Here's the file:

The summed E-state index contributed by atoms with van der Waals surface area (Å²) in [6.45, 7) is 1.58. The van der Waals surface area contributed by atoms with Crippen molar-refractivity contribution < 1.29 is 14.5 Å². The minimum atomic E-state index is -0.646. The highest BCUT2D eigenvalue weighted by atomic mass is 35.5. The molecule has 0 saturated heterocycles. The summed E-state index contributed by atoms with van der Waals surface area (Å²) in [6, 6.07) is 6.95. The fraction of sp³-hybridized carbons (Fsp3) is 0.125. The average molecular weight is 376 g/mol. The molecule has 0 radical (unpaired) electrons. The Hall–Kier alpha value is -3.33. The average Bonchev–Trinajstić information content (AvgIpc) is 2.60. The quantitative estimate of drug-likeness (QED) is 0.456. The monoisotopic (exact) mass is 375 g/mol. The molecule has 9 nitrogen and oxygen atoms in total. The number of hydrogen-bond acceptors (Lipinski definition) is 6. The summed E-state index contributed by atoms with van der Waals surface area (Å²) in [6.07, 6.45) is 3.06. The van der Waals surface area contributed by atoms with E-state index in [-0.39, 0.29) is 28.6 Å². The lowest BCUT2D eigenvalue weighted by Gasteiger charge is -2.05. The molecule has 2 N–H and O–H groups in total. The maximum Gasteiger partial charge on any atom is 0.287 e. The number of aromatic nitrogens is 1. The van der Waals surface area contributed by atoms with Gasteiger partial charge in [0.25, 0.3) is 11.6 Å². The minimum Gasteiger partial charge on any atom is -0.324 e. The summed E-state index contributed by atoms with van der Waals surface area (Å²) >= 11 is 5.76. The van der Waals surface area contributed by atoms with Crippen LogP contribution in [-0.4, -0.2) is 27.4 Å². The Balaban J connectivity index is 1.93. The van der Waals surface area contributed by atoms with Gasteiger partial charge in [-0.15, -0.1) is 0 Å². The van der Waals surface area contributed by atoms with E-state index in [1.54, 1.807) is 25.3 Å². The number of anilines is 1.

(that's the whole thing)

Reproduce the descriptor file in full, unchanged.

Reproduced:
The summed E-state index contributed by atoms with van der Waals surface area (Å²) in [6.45, 7) is 1.58. The van der Waals surface area contributed by atoms with Crippen molar-refractivity contribution < 1.29 is 14.5 Å². The minimum atomic E-state index is -0.646. The highest BCUT2D eigenvalue weighted by atomic mass is 35.5. The molecule has 0 saturated heterocycles. The summed E-state index contributed by atoms with van der Waals surface area (Å²) in [6, 6.07) is 6.95. The fraction of sp³-hybridized carbons (Fsp3) is 0.125. The average molecular weight is 376 g/mol. The molecule has 0 radical (unpaired) electrons. The Hall–Kier alpha value is -3.33. The average Bonchev–Trinajstić information content (AvgIpc) is 2.60. The quantitative estimate of drug-likeness (QED) is 0.456. The monoisotopic (exact) mass is 375 g/mol. The molecule has 9 nitrogen and oxygen atoms in total. The number of hydrogen-bond acceptors (Lipinski definition) is 6. The summed E-state index contributed by atoms with van der Waals surface area (Å²) in [6.07, 6.45) is 3.06. The van der Waals surface area contributed by atoms with E-state index in [-0.39, 0.29) is 28.6 Å². The lowest BCUT2D eigenvalue weighted by Gasteiger charge is -2.05. The molecule has 2 N–H and O–H groups in total. The maximum Gasteiger partial charge on any atom is 0.287 e. The number of aromatic nitrogens is 1. The van der Waals surface area contributed by atoms with Gasteiger partial charge in [0.25, 0.3) is 11.6 Å². The minimum Gasteiger partial charge on any atom is -0.324 e. The summed E-state index contributed by atoms with van der Waals surface area (Å²) >= 11 is 5.76. The van der Waals surface area contributed by atoms with Crippen LogP contribution in [-0.4, -0.2) is 27.4 Å². The Balaban J connectivity index is 1.93. The van der Waals surface area contributed by atoms with Gasteiger partial charge in [-0.15, -0.1) is 0 Å². The van der Waals surface area contributed by atoms with E-state index in [1.54, 1.807) is 25.3 Å². The number of anilines is 1.